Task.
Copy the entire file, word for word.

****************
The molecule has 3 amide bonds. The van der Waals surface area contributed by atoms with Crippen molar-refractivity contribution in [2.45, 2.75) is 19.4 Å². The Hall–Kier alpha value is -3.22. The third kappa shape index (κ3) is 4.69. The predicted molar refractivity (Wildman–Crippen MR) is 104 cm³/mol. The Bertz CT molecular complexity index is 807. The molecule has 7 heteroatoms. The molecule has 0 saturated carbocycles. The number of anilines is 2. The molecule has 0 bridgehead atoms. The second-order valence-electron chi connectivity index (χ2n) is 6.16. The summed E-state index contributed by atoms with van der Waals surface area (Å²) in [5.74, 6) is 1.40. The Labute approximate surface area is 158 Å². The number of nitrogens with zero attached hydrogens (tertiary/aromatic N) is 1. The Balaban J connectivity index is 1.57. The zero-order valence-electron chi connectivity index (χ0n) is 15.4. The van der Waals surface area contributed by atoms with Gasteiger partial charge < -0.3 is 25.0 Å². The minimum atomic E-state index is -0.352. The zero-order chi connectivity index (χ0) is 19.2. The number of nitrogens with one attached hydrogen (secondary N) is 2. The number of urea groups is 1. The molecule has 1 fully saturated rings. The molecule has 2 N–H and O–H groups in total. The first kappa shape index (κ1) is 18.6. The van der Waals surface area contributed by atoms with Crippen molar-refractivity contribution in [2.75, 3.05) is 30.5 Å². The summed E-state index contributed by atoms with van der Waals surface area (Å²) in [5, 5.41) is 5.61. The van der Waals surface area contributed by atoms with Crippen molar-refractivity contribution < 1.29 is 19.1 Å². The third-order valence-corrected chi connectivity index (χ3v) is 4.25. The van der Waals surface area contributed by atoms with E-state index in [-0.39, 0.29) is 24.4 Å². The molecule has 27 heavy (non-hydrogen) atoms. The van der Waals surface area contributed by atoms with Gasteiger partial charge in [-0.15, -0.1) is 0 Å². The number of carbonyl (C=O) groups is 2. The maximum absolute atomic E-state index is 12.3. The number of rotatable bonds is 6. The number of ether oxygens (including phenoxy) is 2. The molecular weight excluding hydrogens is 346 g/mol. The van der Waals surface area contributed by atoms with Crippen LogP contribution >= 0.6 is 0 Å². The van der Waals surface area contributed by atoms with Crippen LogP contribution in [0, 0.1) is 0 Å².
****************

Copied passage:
The molecule has 3 amide bonds. The van der Waals surface area contributed by atoms with Crippen molar-refractivity contribution in [2.45, 2.75) is 19.4 Å². The Hall–Kier alpha value is -3.22. The third kappa shape index (κ3) is 4.69. The predicted molar refractivity (Wildman–Crippen MR) is 104 cm³/mol. The Bertz CT molecular complexity index is 807. The molecule has 7 heteroatoms. The molecule has 0 saturated carbocycles. The number of anilines is 2. The molecule has 0 bridgehead atoms. The second-order valence-electron chi connectivity index (χ2n) is 6.16. The summed E-state index contributed by atoms with van der Waals surface area (Å²) in [5.74, 6) is 1.40. The Labute approximate surface area is 158 Å². The number of nitrogens with zero attached hydrogens (tertiary/aromatic N) is 1. The Balaban J connectivity index is 1.57. The zero-order valence-electron chi connectivity index (χ0n) is 15.4. The van der Waals surface area contributed by atoms with Gasteiger partial charge < -0.3 is 25.0 Å². The minimum atomic E-state index is -0.352. The zero-order chi connectivity index (χ0) is 19.2. The number of nitrogens with one attached hydrogen (secondary N) is 2. The number of urea groups is 1. The molecule has 1 fully saturated rings. The molecule has 2 N–H and O–H groups in total. The first kappa shape index (κ1) is 18.6. The van der Waals surface area contributed by atoms with Crippen molar-refractivity contribution in [2.75, 3.05) is 30.5 Å². The summed E-state index contributed by atoms with van der Waals surface area (Å²) in [5, 5.41) is 5.61. The van der Waals surface area contributed by atoms with Crippen molar-refractivity contribution < 1.29 is 19.1 Å². The third-order valence-corrected chi connectivity index (χ3v) is 4.25. The van der Waals surface area contributed by atoms with E-state index in [-0.39, 0.29) is 24.4 Å². The molecule has 27 heavy (non-hydrogen) atoms. The van der Waals surface area contributed by atoms with Gasteiger partial charge in [-0.15, -0.1) is 0 Å². The number of carbonyl (C=O) groups is 2. The maximum absolute atomic E-state index is 12.3. The number of rotatable bonds is 6. The number of ether oxygens (including phenoxy) is 2. The molecular weight excluding hydrogens is 346 g/mol. The van der Waals surface area contributed by atoms with Crippen LogP contribution >= 0.6 is 0 Å². The van der Waals surface area contributed by atoms with Crippen LogP contribution in [0, 0.1) is 0 Å².